Spring 1995 (3.1)
Crisis in the Arts
by Betty Blair, editor
Nearly three years ago during one of my first days in Baku, I went to the opera and saw Uzeyir Hajibeyov's "Koroglu", a work that had been composed some 70 years earlier. My ticket for the front row cost less than a dime (now about 50 cents). The performance was superb. The vocalists and chorus well-trained; costumes and sets, elaborate. There was a large cast and the orchestra pit was full of musicians.
As a final dramatic touch to a memorable evening, they even brought a horse out on stage.But there was one single shocking aspect to the evening that has haunted me ever since - the audience was so sparse that the performers outnumbered them. Fewer than 50 people filled the opulent hall. It was so disappointing. It was a trend I would witness on every return trip to Azerbaijan. With rare exceptions, the performance halls are nearly empty these days. And that's why we've chosen to explore the topic, "Crisis in the Arts" for this issue.
The problem directly relates to the economic situation. Azerbaijan is in a transition between an economy monopolized by the state and one driven by consumer needs, which is not yet in place. Add to this confusion, an unimaginable high rate of inflation and the encumbrances of a seven-year war which consumes more than 60% of the country's budget. Additionally, never to be forgotten are the million refugees that have been pushed out of their homes, communities and jobs by the Armenian land grab that has taken more than 20% of Azerbaijan's territory.
Photo: Azerbaijan National Fine Arts Museum in Baku.
Salaries are shockingly low in government-sponsored arts positions. According to musicologist Jahangir Salimkhanov, musicians' salaries are a mere $3 to $4 a month and music is revered as the "Art of the Arts" in Azerbaijan. "It's so low, it's like getting no salary at all." Consequently, musicians are forced to take on second, third and fourth jobs.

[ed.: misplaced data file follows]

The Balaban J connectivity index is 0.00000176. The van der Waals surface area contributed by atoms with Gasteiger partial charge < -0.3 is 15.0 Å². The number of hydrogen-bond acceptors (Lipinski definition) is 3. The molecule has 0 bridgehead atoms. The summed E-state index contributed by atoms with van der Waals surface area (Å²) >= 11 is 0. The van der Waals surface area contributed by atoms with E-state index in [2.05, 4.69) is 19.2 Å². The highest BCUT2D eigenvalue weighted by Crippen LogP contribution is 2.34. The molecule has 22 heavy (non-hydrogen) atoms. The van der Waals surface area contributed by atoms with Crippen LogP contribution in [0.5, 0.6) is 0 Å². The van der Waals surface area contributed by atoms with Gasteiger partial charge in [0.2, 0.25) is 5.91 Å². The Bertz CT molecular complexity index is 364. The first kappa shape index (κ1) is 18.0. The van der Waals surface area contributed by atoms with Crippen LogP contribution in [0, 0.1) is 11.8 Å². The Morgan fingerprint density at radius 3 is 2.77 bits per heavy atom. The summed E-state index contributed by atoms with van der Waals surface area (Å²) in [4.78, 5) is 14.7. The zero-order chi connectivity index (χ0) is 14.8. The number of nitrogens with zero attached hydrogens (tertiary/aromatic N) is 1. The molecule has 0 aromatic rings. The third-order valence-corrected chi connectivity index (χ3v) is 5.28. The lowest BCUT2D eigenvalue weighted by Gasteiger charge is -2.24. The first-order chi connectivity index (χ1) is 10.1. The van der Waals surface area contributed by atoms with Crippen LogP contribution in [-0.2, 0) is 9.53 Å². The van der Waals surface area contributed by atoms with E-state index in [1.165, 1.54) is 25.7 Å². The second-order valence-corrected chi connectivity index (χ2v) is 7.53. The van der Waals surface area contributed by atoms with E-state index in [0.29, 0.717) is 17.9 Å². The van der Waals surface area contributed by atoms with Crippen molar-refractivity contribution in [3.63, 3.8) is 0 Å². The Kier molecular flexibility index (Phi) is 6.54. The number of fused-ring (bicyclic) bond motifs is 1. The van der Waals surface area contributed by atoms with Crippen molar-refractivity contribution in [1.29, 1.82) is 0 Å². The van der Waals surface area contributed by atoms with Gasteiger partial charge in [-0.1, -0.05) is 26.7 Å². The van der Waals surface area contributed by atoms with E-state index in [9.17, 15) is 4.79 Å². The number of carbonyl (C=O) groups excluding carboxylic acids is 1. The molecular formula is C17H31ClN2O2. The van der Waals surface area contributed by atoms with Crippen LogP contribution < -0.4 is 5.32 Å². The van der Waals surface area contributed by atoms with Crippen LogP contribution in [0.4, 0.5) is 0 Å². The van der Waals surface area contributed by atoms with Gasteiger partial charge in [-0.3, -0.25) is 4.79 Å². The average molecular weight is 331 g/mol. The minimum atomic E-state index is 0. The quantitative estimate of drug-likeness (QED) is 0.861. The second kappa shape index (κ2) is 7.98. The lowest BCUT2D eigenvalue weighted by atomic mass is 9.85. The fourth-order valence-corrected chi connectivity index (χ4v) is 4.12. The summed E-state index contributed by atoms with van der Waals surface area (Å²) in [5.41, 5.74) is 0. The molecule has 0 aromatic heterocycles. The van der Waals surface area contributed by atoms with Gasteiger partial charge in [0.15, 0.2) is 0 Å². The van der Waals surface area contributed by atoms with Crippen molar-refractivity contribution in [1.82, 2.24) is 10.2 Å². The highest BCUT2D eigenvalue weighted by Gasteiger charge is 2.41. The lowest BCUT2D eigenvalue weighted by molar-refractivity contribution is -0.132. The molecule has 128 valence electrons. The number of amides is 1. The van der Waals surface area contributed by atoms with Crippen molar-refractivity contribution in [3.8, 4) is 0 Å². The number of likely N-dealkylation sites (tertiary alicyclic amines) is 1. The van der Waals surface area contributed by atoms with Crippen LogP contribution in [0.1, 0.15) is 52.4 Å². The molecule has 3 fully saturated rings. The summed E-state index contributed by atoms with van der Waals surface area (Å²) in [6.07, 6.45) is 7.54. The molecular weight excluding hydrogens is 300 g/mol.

Sometimes they find work related to music, sometimes not. It's a question of survival. Of course, many of the most talented are exiting to Turkey, because of its proximity and similarity in culture and language. Some insist that by leaving, Azerbaijani music will continue to live and spread even wider. But it remains to be seen if the artists will ever return. Much will be depend on how long this economic transition takes and whether cash from selling off oil reserves will start to flow fast enough.
The Arts is such a vast subject in Azerbaijan that it's possible only to introduce the subject here and briefly raise some of the major issues. Our efforts are "merely a drop in the ocean". We've asked a few of the most well-known painters and musicians to compare their own personal experiences during the Soviet period with what they are experiencing now. Together their observations comprise a mosaic that we believe symbolizes the issues that thousands of Artists are experiencing in music, sculpture, painting, theater, cinema, carpet-making, and various applied arts.
To understand this crisis, it's important to see Arts in the context of the Soviet period. Education was given such high priority. Regardless of how it was used for propaganda purposes, the result was that millions received very high training in sciences, math, and the Arts. Evidence of this incredible legacy is everywhere. Per capita the concentration of musicians and artists in Azerbaijan, for example, is far above the international norm.
Baku, for example, currently has 32 music schools for children alone. Officially, 36,000 children are currently engaged in learning music. Half of them study piano. To be well educated means to be able to perform music. Pianos are everywhere. Azerbaijanis themselves estimate that possibly 90% of their homes have pianos. That may be an exaggeration, but probably not by much. Pianos were, and in some cases, still are, part of the marriage dowry.